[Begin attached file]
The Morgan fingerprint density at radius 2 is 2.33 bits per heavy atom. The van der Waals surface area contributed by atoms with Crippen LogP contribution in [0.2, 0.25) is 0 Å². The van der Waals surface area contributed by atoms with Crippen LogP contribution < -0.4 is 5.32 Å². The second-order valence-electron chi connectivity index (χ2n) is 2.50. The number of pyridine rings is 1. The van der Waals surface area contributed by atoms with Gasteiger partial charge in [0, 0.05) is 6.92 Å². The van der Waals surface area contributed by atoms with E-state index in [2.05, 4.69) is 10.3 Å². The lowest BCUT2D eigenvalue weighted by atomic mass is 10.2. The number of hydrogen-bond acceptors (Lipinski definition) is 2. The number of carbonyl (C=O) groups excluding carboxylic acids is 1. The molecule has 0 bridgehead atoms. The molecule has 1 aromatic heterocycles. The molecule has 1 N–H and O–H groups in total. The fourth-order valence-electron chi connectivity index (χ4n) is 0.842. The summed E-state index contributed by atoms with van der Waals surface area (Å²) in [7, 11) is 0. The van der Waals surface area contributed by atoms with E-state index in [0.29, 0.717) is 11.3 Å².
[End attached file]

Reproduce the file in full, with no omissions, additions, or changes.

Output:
The Morgan fingerprint density at radius 2 is 2.33 bits per heavy atom. The van der Waals surface area contributed by atoms with Crippen LogP contribution in [0.2, 0.25) is 0 Å². The van der Waals surface area contributed by atoms with Crippen LogP contribution < -0.4 is 5.32 Å². The second-order valence-electron chi connectivity index (χ2n) is 2.50. The number of pyridine rings is 1. The van der Waals surface area contributed by atoms with Gasteiger partial charge in [0, 0.05) is 6.92 Å². The van der Waals surface area contributed by atoms with E-state index in [2.05, 4.69) is 10.3 Å². The lowest BCUT2D eigenvalue weighted by atomic mass is 10.2. The number of hydrogen-bond acceptors (Lipinski definition) is 2. The number of carbonyl (C=O) groups excluding carboxylic acids is 1. The molecule has 0 bridgehead atoms. The molecule has 1 aromatic heterocycles. The molecule has 1 N–H and O–H groups in total. The fourth-order valence-electron chi connectivity index (χ4n) is 0.842. The summed E-state index contributed by atoms with van der Waals surface area (Å²) in [7, 11) is 0. The van der Waals surface area contributed by atoms with E-state index in [0.29, 0.717) is 11.3 Å².